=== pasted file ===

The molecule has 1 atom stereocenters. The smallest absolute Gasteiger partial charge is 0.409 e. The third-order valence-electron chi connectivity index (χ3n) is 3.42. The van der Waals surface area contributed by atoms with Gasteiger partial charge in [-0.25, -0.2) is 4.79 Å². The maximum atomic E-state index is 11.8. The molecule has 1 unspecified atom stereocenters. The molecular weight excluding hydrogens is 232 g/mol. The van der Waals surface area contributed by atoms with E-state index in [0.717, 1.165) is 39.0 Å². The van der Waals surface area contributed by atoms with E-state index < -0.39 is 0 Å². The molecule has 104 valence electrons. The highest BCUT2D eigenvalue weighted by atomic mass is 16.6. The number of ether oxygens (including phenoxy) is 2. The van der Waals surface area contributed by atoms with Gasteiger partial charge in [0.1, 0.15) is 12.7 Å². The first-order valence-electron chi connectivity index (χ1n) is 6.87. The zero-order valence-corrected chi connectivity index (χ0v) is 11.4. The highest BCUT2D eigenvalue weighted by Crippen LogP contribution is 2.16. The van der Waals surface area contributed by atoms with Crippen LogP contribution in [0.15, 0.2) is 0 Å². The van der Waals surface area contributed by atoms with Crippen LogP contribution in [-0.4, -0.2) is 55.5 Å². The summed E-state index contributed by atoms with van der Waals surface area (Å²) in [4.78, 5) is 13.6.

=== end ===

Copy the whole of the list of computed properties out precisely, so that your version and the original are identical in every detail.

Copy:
The molecule has 1 atom stereocenters. The smallest absolute Gasteiger partial charge is 0.409 e. The third-order valence-electron chi connectivity index (χ3n) is 3.42. The van der Waals surface area contributed by atoms with Gasteiger partial charge in [-0.25, -0.2) is 4.79 Å². The maximum atomic E-state index is 11.8. The molecule has 1 unspecified atom stereocenters. The molecular weight excluding hydrogens is 232 g/mol. The van der Waals surface area contributed by atoms with E-state index in [0.717, 1.165) is 39.0 Å². The van der Waals surface area contributed by atoms with E-state index < -0.39 is 0 Å². The molecule has 104 valence electrons. The highest BCUT2D eigenvalue weighted by atomic mass is 16.6. The number of ether oxygens (including phenoxy) is 2. The van der Waals surface area contributed by atoms with Gasteiger partial charge in [0.1, 0.15) is 12.7 Å². The first-order valence-electron chi connectivity index (χ1n) is 6.87. The zero-order valence-corrected chi connectivity index (χ0v) is 11.4. The highest BCUT2D eigenvalue weighted by Crippen LogP contribution is 2.16. The van der Waals surface area contributed by atoms with Crippen LogP contribution in [0.15, 0.2) is 0 Å². The van der Waals surface area contributed by atoms with Crippen LogP contribution in [-0.4, -0.2) is 55.5 Å². The summed E-state index contributed by atoms with van der Waals surface area (Å²) in [4.78, 5) is 13.6.